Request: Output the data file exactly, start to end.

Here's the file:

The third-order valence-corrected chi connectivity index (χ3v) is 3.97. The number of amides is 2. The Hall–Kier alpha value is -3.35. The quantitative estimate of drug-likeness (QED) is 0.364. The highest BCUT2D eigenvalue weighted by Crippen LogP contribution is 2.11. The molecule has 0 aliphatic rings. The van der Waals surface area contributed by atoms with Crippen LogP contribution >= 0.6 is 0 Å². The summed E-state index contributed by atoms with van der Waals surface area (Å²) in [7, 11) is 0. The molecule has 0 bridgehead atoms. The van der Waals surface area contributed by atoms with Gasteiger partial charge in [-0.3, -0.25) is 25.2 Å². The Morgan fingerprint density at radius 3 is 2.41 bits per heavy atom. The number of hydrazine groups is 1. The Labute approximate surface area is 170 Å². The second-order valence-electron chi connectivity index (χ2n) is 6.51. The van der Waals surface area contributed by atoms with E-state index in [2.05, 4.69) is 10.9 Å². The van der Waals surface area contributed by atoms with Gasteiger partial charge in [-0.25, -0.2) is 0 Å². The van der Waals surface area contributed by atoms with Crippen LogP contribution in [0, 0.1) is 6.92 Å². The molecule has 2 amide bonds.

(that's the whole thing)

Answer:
The third-order valence-corrected chi connectivity index (χ3v) is 3.97. The number of amides is 2. The Hall–Kier alpha value is -3.35. The quantitative estimate of drug-likeness (QED) is 0.364. The highest BCUT2D eigenvalue weighted by Crippen LogP contribution is 2.11. The molecule has 0 aliphatic rings. The van der Waals surface area contributed by atoms with Crippen LogP contribution >= 0.6 is 0 Å². The summed E-state index contributed by atoms with van der Waals surface area (Å²) in [7, 11) is 0. The molecule has 0 bridgehead atoms. The van der Waals surface area contributed by atoms with Gasteiger partial charge in [-0.3, -0.25) is 25.2 Å². The Morgan fingerprint density at radius 3 is 2.41 bits per heavy atom. The number of hydrazine groups is 1. The Labute approximate surface area is 170 Å². The second-order valence-electron chi connectivity index (χ2n) is 6.51. The van der Waals surface area contributed by atoms with E-state index in [2.05, 4.69) is 10.9 Å². The van der Waals surface area contributed by atoms with Gasteiger partial charge in [-0.25, -0.2) is 0 Å². The van der Waals surface area contributed by atoms with Crippen LogP contribution in [0, 0.1) is 6.92 Å². The molecule has 2 amide bonds.